The County Voice

County Government Works: Nevada the First — and Only — in the State

The peace and serenity of Nevada County was shattered in early 2001 by gunfire that resulted in the death of three innocent bystanders shot by a mentally ill local resident. One of the victims was 19-year-old Laura Wilcox, an intern at the County Behavioral Health Department. This tragedy set her parents, the state Legislature and Nevada County on a long and often controversial path that has resulted in Nevada being the only County in the state to fully implement an Assisted Outreach Treatment Program.

During County Government Month in April, CSAC is presenting blogs and short video features on 14 award-winning programs from 10 counties that demonstrate effective, original and cost-conscious ways counties are serving their citizens.

The peace and serenity of Nevada County was shattered in early 2001 by gunfire that resulted in the death of three innocent bystanders shot by a mentally ill local resident. One of the victims was 19-year-old Laura Wilcox, an intern at the County Behavioral Health Department. This tragedy set her parents, the state Legislature and Nevada County on a long and often controversial path that has resulted in Nevada being the only County in the state to fully implement an Assisted Outreach Treatment Program.

This program is the product of “Laura’s Law,” legislation passed in 2002 that allows for court-ordered assisted outpatient treatment. It’s a law modeled on similar laws found in New York and other states around the country.verticallogo-Use-this-Version1-300x244.jpg  But even though the program is law, it is not without its critics. In fact, Nevada County Behavioral Health Director Michael Heggarty candidly admits that even he had concerns about the program before it was launched. Two years later, he is a staunch supporter of the Assisted Outreach Treatment Program and often speaks of its merits throughout the state. The county’s latest data shows that the program has saved more than $500,000 in the past two-and-a-half years. But more importantly, its advocates strongly believe it makes the community safer and gives those being treated a new opportunity. Nevada County Superior Court Judge Tom Anderson oversees the judicial side of the program. He adamantly states that it is making Nevada County safer and, at the same time, helping individuals before it is too late.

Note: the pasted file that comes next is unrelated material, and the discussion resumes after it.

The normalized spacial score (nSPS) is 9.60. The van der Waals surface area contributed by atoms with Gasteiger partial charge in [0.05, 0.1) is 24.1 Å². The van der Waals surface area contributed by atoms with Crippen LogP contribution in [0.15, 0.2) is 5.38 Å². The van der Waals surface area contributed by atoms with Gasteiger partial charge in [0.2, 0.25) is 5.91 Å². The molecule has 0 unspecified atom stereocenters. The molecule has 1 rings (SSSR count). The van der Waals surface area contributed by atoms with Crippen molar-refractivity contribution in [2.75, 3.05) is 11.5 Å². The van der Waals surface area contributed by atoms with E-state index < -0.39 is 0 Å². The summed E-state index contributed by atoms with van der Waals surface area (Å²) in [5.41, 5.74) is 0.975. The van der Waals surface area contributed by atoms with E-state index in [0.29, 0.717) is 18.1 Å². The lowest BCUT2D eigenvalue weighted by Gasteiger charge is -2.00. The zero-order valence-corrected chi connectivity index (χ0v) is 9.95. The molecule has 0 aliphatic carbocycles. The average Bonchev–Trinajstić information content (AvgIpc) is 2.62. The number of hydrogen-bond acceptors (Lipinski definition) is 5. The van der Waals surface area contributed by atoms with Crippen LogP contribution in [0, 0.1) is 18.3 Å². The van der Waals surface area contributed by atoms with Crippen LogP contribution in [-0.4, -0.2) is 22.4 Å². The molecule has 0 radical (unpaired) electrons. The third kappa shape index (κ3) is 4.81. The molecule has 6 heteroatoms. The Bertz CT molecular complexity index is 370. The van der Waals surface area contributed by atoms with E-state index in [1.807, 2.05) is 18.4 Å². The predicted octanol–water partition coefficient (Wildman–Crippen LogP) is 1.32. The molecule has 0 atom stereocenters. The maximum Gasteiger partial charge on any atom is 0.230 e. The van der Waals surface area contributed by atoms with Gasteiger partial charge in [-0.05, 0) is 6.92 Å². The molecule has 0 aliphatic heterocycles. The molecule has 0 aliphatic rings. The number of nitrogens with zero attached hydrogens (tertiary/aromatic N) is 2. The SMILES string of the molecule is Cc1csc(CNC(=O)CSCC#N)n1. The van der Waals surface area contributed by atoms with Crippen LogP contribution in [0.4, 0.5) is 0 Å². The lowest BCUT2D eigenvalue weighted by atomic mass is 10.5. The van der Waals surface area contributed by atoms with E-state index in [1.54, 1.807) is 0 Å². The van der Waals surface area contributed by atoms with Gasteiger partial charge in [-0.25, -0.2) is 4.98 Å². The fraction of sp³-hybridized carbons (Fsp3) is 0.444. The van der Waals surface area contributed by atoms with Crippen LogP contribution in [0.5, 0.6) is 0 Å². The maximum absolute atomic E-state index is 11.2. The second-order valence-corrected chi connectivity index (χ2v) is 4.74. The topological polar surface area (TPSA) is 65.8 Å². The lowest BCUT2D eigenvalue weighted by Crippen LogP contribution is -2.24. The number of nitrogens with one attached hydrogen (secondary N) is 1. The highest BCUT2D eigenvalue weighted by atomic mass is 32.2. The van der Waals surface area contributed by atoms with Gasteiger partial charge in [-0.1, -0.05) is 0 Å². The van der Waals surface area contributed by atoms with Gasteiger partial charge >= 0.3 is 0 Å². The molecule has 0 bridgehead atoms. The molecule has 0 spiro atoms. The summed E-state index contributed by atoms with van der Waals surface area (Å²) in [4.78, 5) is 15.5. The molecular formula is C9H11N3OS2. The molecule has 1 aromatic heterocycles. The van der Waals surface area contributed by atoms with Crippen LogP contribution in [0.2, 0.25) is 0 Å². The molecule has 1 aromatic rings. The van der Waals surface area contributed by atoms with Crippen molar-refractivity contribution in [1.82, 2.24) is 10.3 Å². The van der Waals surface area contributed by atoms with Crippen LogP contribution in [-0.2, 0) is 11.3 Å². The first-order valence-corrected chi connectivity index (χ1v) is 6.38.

All 24 individuals referred to the program in Nevada County had been in and out of hospitals and/or jail with a history of violence or threats of violence toward others. And of those 24, only five had to face court orders to undergo treatment. The others agreed to voluntarily participate in treatment. For some, this treatment has resulted in the opportunity to work again and begin the process of becoming active contributors to the local community.

For Michael Heggarty, Judge Anderson and other supporters, this isn’t a program strictly about statistics; it’s a program about offering a new way to help people who previously fell through the cracks and ended up imprisoned, hospitalized, homeless or worse. It’s a program aimed at ensuring the horrors of that January 2001 day are not repeated in Nevada County.

Congratulations to Nevada County for showing that “county government works.” To review a short video of this program, click here

County Government works, which is why Californians prefer to have programs and services managed and operated at the local level.  The county programs featured by CSAC during County Government Month are 2010 CSAC Challenge Award recipients. These awards recognize the innovative and creative spirit of California county governments as they find new and effective ways of providing programs and services to their citizens. The Call for Entries for the 2011 CSAC Challenge Awards is being distributed this month.

Navigation Term Highlight

Latest CSAC Bulletin

Navigation Term Highlight

Where We are Located

Navigation Term Highlight

County Of The Week:
Tuolumne